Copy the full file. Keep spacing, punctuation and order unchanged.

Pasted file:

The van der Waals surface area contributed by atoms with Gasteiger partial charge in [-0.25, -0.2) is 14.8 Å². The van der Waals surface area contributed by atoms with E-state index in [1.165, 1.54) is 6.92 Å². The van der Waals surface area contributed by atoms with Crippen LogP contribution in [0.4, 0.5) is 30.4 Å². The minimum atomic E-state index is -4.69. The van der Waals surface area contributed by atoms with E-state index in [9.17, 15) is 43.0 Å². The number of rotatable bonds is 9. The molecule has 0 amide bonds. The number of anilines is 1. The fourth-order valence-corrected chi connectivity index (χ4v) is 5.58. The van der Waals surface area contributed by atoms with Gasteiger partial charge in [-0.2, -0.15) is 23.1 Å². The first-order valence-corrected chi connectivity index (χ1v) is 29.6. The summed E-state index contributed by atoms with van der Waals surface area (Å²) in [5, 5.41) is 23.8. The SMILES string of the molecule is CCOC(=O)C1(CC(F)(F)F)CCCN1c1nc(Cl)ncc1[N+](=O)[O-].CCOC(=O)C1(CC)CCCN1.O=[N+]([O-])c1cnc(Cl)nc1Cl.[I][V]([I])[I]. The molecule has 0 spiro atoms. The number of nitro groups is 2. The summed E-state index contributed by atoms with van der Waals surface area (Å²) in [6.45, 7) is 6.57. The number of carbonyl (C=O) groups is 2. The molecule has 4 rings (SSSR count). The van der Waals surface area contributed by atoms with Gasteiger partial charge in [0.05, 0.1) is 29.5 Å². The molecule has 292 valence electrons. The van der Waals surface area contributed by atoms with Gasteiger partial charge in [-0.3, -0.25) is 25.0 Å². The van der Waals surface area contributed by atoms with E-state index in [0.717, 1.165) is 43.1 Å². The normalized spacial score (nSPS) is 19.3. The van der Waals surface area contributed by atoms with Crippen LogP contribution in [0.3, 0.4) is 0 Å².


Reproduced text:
The van der Waals surface area contributed by atoms with Gasteiger partial charge in [-0.25, -0.2) is 14.8 Å². The van der Waals surface area contributed by atoms with E-state index in [1.165, 1.54) is 6.92 Å². The van der Waals surface area contributed by atoms with Crippen LogP contribution in [0.4, 0.5) is 30.4 Å². The minimum atomic E-state index is -4.69. The van der Waals surface area contributed by atoms with E-state index in [9.17, 15) is 43.0 Å². The number of rotatable bonds is 9. The molecule has 0 amide bonds. The number of anilines is 1. The fourth-order valence-corrected chi connectivity index (χ4v) is 5.58. The van der Waals surface area contributed by atoms with Gasteiger partial charge in [-0.2, -0.15) is 23.1 Å². The first-order valence-corrected chi connectivity index (χ1v) is 29.6. The summed E-state index contributed by atoms with van der Waals surface area (Å²) in [5, 5.41) is 23.8. The SMILES string of the molecule is CCOC(=O)C1(CC(F)(F)F)CCCN1c1nc(Cl)ncc1[N+](=O)[O-].CCOC(=O)C1(CC)CCCN1.O=[N+]([O-])c1cnc(Cl)nc1Cl.[I][V]([I])[I]. The molecule has 0 spiro atoms. The number of nitro groups is 2. The summed E-state index contributed by atoms with van der Waals surface area (Å²) in [6.45, 7) is 6.57. The number of carbonyl (C=O) groups is 2. The molecule has 4 rings (SSSR count). The van der Waals surface area contributed by atoms with Gasteiger partial charge in [0.05, 0.1) is 29.5 Å². The molecule has 292 valence electrons. The van der Waals surface area contributed by atoms with Gasteiger partial charge in [-0.3, -0.25) is 25.0 Å². The van der Waals surface area contributed by atoms with E-state index in [0.717, 1.165) is 43.1 Å². The normalized spacial score (nSPS) is 19.3. The van der Waals surface area contributed by atoms with Crippen LogP contribution in [0.3, 0.4) is 0 Å².